When tracking down the tantalizing smell of prey, a shark relies mostly on which nostril first detects the scent rather than on the strength of the odor, a study has found.
The findings, published online Thursday in the journal Current Biology, suggest that sharks with more widely spaced nares may be better able to judge the location of their prey.
Scientists had long thought that the concentration of the smell determined how a shark would react. "People have always just kind of had this idea that it was concentration.... It's always been the assumption that this is how it works," said the study's lead author, Jayne Gardiner, a marine biologist at the University of South Florida in Tampa.
But in practice, that could be a poor tactic for the predators, Gardiner said — because whiffs of scent billowing through the water can create uneven patches of concentration that could send a hungry shark off in the wrong direction.
Gardiner and co-workers found, instead, that sharks take note of which nostril smells the odor first. The scientists showed this by harnessing sharks in a tank and fitting tubes to the animals' nostrils. Then they introduced squid-scented seawater into one nostril — followed by a burst of squid scent into the other just a fraction of a second later.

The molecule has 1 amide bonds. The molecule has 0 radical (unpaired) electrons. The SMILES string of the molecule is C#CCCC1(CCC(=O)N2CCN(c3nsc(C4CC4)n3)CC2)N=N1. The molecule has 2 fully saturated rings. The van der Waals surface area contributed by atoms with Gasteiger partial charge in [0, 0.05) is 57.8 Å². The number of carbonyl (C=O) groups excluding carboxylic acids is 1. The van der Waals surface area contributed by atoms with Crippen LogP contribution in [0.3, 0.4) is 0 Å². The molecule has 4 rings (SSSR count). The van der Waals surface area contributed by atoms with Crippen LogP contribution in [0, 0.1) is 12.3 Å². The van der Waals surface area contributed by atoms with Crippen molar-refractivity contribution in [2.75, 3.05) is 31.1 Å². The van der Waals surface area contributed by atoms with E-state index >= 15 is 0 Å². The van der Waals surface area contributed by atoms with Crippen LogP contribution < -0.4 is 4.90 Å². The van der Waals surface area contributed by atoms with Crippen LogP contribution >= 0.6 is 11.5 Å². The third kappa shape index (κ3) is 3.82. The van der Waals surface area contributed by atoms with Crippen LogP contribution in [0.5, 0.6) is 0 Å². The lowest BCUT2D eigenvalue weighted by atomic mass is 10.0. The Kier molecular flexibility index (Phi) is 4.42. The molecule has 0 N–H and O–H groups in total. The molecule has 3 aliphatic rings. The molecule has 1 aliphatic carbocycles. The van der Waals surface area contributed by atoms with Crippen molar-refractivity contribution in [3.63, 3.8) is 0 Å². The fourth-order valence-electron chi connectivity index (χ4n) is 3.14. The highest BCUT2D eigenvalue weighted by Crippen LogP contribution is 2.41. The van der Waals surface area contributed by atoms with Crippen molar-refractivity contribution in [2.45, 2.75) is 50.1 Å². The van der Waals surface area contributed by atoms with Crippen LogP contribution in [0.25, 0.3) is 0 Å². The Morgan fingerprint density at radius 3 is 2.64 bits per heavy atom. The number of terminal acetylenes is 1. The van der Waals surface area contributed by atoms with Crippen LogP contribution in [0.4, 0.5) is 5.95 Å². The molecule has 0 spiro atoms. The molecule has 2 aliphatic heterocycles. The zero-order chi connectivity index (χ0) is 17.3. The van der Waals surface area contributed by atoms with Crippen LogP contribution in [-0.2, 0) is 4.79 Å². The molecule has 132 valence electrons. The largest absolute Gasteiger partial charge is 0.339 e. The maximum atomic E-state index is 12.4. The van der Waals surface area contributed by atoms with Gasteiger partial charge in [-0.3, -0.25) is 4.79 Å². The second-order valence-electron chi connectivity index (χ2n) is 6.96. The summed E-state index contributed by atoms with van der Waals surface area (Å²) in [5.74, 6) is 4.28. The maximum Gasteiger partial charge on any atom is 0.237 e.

When the right nostril received the scent first, the shark would turn to the right. When the left nostril was stimulated first, the animal would turn in that direction.
Even when the smell hitting the second nostril was 100 times stronger than the scent administered to the first, the shark would turn in the direction of the first nostril — showing that timing, not strength, was key, Gardiner said.
The sharks were able to sense a difference between 0.1 second, 0.2 second and half a second, and when the puffs of squid scent were separated by one second, Gardiner said, the animals seemed to assume that the two puffs had different sources.
"It's a very neat study," commented Stephen Kajiura, a shark sensory biologist at Florida Atlantic University in Boca Raton. And, he added, "it provides another reason why the hammerhead [shape] may be advantageous."